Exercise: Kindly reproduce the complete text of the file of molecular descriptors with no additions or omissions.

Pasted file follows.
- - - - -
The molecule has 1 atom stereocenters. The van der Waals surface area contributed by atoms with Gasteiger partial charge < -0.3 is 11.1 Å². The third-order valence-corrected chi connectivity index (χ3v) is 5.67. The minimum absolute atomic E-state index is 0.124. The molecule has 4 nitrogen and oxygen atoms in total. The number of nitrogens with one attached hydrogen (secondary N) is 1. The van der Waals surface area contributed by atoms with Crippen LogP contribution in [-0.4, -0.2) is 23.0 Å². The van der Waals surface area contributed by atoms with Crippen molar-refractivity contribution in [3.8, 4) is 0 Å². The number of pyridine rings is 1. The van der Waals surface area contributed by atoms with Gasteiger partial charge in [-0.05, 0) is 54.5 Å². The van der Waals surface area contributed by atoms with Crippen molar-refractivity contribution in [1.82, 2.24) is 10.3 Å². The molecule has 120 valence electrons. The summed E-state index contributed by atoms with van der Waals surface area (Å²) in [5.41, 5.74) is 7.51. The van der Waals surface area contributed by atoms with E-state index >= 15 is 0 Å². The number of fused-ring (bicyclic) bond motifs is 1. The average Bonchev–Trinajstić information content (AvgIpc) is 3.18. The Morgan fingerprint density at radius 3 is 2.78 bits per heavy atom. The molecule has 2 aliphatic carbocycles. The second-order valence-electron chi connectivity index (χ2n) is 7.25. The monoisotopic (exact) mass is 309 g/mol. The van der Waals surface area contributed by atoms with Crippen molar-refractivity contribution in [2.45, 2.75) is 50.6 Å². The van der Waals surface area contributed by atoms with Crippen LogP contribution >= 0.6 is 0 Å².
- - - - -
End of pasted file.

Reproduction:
The molecule has 1 atom stereocenters. The van der Waals surface area contributed by atoms with Gasteiger partial charge < -0.3 is 11.1 Å². The third-order valence-corrected chi connectivity index (χ3v) is 5.67. The minimum absolute atomic E-state index is 0.124. The molecule has 4 nitrogen and oxygen atoms in total. The number of nitrogens with one attached hydrogen (secondary N) is 1. The van der Waals surface area contributed by atoms with Crippen LogP contribution in [-0.4, -0.2) is 23.0 Å². The van der Waals surface area contributed by atoms with Crippen molar-refractivity contribution in [3.8, 4) is 0 Å². The number of pyridine rings is 1. The van der Waals surface area contributed by atoms with Gasteiger partial charge in [-0.05, 0) is 54.5 Å². The van der Waals surface area contributed by atoms with Crippen molar-refractivity contribution in [1.82, 2.24) is 10.3 Å². The molecule has 120 valence electrons. The summed E-state index contributed by atoms with van der Waals surface area (Å²) in [5.41, 5.74) is 7.51. The van der Waals surface area contributed by atoms with E-state index >= 15 is 0 Å². The number of fused-ring (bicyclic) bond motifs is 1. The average Bonchev–Trinajstić information content (AvgIpc) is 3.18. The Morgan fingerprint density at radius 3 is 2.78 bits per heavy atom. The molecule has 2 aliphatic carbocycles. The second-order valence-electron chi connectivity index (χ2n) is 7.25. The monoisotopic (exact) mass is 309 g/mol. The van der Waals surface area contributed by atoms with Crippen molar-refractivity contribution in [2.45, 2.75) is 50.6 Å². The van der Waals surface area contributed by atoms with Crippen LogP contribution >= 0.6 is 0 Å².